Important Cultural PropertyNuihaku (Nō costume)—white fabric based, with design of paulownia tree, fire-bird, reed, cherry blossoms and snowy bamboo on top and bottom parts

Save Image

image 全画面表示


  • 1 suit
  • L121.4 yuki55.0
  • Azuchi-Momoyama period/16th century
  • Tokyo National Museum
  • I-3245

This is a nuihaku (a kimono where a combination of embroidery and gold/silver leaf is applied) with patterns embroidered close together in the shoulder and bottom areas partitioned off in the shape of suhama (a sandbar). Although most of it has come off, the ground where embroidery is applied used to be painted in gold and silver. Since this nuihaku is small in size and has long sleeves, it seems to be a Noh costume for a child performer.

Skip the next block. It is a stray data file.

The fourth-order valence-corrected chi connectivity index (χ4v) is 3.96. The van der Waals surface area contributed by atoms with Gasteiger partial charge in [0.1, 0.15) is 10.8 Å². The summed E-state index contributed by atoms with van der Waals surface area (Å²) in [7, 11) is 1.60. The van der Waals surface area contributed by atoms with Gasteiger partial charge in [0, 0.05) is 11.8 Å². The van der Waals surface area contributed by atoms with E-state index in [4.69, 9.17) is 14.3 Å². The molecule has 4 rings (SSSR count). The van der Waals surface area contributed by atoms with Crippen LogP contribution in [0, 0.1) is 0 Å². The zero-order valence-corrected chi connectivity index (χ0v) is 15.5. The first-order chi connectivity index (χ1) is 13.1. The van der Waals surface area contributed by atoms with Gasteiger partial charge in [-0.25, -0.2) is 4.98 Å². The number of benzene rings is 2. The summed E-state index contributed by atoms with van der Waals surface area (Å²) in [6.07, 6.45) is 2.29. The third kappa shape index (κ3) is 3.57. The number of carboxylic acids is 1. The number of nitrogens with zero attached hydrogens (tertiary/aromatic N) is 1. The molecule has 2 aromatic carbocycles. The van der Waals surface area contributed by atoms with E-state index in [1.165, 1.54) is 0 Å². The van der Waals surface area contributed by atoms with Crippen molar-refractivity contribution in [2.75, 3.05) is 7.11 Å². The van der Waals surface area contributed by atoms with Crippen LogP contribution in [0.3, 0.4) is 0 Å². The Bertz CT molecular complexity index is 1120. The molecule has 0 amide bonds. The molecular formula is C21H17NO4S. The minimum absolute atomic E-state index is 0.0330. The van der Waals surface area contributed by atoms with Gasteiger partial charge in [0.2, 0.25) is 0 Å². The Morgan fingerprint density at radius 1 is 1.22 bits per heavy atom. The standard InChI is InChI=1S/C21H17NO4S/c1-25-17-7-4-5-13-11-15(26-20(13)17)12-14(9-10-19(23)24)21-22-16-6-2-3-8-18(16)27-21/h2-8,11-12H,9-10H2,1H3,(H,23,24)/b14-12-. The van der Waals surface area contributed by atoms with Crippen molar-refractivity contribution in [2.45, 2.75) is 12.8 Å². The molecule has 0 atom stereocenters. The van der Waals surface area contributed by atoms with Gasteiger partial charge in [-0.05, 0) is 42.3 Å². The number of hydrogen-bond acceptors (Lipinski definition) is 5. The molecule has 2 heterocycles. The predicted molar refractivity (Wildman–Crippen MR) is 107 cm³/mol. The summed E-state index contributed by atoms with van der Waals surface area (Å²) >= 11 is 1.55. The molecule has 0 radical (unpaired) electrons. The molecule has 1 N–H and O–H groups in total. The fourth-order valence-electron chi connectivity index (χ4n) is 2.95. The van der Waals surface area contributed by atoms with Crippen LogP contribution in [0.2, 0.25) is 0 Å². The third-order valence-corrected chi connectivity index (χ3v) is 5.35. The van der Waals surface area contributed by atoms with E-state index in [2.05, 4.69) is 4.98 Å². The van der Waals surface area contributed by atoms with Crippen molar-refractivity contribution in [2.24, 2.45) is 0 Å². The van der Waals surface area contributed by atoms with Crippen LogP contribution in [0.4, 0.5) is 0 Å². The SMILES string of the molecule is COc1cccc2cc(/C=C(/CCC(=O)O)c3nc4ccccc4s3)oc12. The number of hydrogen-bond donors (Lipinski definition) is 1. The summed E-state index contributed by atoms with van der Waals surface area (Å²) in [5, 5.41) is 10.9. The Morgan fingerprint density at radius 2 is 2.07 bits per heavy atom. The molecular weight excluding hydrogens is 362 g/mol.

Nuihaku means a Noh costume with embroidery and surihaku (a technique to impress gold/silver leaf paste on a design) for a female role. While a nuihaku played a low-profile role in Noh performances from the Edo period onward as it was used as a loincloth, it used to be a gorgeous outer garment up to the Azuchi Momoyama period. Since this nuihaku was possessed by the Konparu troupe, a Noh troupe patronized by Toyotomi Hideyoshi, this might have been used in a Noh performance performed in front of Hideyoshi.